Hi, we’re CARET and we make web tools…
We design stuff that helps researchers bring their discoveries to light, and we create online learning spaces for lecturers and students. We love working with people who are ahead of the game and making their ideas come alive – it means that together we can push technology forward and then share those tools with the rest of the world. CARET also has a growing group of researchers involved in a wide variety of activities related to new technologies in higher education, ranging from needs analysis and evaluation to broader, externally funded research projects.
Basically we are an innovation unit focused on learning and research technologies here at the University of Cambridge. Essentially innovation is a creative process that endeavors to solve problems by exploring a range of ideas and concepts. There are no assurances of success; until discoveries are made how can we know what will work and what will fail? In a world where avoiding risk becomes an obstacle to innovation, it is important to remember that sometimes the greatest risk is to take no risk at all.
At CARET we really care about establishing a creative space where talented people can bring their ideas into being and realise the potential of their discoveries. At all stages of development we use our expertise to work out how best to take things forward, understanding that while some of our projects will become widely used successful products, others may remain thriving in their own little niches. Find out more about what we can do for you.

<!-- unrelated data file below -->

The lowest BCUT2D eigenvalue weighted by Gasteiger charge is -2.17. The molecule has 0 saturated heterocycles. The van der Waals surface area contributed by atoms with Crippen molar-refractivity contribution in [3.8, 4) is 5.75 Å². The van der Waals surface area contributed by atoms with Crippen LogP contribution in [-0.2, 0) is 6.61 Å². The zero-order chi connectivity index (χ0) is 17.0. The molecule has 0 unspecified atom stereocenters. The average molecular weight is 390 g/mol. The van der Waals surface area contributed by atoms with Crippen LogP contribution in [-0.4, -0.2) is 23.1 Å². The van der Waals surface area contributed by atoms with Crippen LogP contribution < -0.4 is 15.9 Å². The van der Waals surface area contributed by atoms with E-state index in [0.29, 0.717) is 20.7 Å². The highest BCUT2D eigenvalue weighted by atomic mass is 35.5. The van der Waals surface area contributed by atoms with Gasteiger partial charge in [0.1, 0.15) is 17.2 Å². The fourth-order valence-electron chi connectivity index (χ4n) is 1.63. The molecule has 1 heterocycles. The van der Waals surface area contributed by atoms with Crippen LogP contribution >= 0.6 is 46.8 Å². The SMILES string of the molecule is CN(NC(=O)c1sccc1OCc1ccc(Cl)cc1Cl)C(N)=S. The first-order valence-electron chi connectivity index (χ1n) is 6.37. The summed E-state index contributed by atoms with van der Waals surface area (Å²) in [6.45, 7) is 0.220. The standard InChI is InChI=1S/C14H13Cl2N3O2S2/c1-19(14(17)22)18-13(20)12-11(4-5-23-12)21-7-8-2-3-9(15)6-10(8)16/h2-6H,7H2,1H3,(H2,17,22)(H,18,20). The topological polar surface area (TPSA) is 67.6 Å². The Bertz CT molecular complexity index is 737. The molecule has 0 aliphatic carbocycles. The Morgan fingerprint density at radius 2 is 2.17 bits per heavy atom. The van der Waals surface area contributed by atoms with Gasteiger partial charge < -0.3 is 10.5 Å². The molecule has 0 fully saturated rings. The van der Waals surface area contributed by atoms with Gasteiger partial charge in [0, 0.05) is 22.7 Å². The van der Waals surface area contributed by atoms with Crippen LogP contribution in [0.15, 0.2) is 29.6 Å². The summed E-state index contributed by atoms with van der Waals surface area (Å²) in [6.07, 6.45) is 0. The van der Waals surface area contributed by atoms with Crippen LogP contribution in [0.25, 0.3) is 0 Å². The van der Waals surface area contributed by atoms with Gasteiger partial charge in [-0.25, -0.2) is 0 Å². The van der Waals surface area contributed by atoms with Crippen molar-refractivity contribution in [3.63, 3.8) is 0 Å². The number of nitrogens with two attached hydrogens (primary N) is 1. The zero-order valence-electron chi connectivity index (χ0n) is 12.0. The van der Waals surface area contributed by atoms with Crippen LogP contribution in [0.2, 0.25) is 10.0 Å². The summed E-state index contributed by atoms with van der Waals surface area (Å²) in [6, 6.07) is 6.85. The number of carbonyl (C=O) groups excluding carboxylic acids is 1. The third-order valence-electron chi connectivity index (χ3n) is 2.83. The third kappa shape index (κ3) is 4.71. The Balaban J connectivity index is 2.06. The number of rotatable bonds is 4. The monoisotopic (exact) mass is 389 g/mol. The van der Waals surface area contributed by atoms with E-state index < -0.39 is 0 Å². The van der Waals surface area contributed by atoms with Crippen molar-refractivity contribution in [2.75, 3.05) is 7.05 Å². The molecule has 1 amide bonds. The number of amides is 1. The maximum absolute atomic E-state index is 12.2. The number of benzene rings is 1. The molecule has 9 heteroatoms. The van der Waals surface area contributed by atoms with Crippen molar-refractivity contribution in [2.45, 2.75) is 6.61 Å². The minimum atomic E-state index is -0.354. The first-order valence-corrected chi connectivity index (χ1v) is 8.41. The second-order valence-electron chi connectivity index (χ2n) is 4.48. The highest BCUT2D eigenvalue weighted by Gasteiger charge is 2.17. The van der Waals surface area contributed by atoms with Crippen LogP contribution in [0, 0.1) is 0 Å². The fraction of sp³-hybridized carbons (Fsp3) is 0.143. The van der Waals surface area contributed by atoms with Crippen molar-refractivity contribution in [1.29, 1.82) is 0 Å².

We are committed to the principals of open source software and develop robust applications. We play a leading role in many major international community source projects including Sakai, Fluid, Dspace and OpenCast. We also publish our work in accessible forms, research briefings, books and peer-reviewed research journals.
We were given a European Schoolnet’s eLearning award in 2005 for the Personal Demons project. The Plant Sciences team supported by CARET won first prize in the SAGE awards for the most outstanding “research into practice” education project in 2007.